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Extremism in school

18 October 2013

THE difficulty of inviting the whole class to a birthday party is the least of a school's worries. A note from the head teacher of Kingswood Prep School, Bath, touched only on invitations given out in class. It would be unchristian, he told parents, to exclude anyone. Parents, mostly from other schools, have expressed their views. This, however, has been a minor spat. Elsewhere, schools have found themselves on the country's religious faultline, confronting issues of custom and faith which society finds intractable. The latest incident involved two Muslim 14-year-olds excluded from Mount Carmel RC School, Accrington, in Lancashire, for starting to grow beards. The head teacher took advice and concluded that the beards were non-essential to Islam. More advice followed, and the boys were allowed back on condition that their decision to stop shaving was related to the Hafiz programme of Muslim instruction. In another example of Lancashire accommodation, Witton Park High School, Blackburn, closed for three days this week so that pupils, half of them non-Muslims, could celebrate Eid. Pupils had ended the summer holidays three days early to allow for this. At the time of writing, the Al-Madinah School in Derby was awaiting the publication of the emergency OFSTED report, after the resignation of a teacher who said she was pressured to wear a hijab, and tales that certain subjects had been banned. And inspectors are in negotiations with an Orthodox Jewish school in Hackney, London, where GCSE science papers are said to have been doctored to prevent pupils' answering questions about evolution.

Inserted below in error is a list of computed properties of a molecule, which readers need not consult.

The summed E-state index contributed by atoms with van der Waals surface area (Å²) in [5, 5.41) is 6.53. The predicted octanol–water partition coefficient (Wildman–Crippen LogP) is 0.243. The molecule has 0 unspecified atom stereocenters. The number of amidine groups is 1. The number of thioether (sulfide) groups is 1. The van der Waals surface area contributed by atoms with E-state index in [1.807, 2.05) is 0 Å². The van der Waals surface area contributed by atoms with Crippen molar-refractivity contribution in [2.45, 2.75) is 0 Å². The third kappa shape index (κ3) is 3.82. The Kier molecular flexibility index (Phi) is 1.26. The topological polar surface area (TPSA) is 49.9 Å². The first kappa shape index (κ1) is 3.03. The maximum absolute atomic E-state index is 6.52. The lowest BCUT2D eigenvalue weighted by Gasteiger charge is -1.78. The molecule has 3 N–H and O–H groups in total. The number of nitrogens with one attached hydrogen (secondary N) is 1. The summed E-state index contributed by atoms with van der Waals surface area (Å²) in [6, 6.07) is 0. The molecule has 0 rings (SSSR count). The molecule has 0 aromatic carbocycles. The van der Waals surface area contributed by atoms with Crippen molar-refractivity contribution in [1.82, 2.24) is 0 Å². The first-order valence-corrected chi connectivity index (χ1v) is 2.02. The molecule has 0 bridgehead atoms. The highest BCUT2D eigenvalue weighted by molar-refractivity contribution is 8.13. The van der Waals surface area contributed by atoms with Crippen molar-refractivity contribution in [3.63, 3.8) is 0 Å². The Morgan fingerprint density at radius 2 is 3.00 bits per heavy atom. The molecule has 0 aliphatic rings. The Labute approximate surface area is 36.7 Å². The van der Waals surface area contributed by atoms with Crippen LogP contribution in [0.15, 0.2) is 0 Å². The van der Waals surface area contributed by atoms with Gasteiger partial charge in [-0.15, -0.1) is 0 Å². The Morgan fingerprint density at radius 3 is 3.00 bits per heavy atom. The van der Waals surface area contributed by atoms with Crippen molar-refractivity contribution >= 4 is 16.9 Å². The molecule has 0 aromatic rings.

The picture is confusing, inevitably, as schools attempt to find local solutions to a widespread set of challenges. It has been suggested that much of the confusion is caused by the poor grasp of Christianity now permeating the education world, which thus leaves a vacuum to be filled by other faiths and customs. Certainly, the teaching of religion, and Christianity in particular, has deteriorated very quickly, as highlighted by OFSTED last week. But Christianity ought not to seen as a bulwark against "alien" practices and beliefs. A strong Christian presence in a school ought, we believe, prompt an intelligent welcome to those of other religions who wish to express their faith in some way - just as the schools expect, and receive, approval from those of other faiths when they plan events from the Christian calendar, such as nativity plays. The likelihood is that national policy will be influenced by these particular local decisions: policy-making by case law. But it is hard to see any other way to proceed. Schools have different personalities, histories, pupil intakes, and so on, and are in the best place to judge when tolerance can be exercised and when uniformity needs to be enforced.

It would be dangerous if a school were unduly influenced by an extremist element within one of the faiths. But the recent attempt by the National Secular Society to discredit church schools because of a supposed extremist element was dismissed by a spokesman for the Education Secretary for lack of evidence. British schools are, on the whole, robust institutions, able to resist undue pressure from undemocratic forces.

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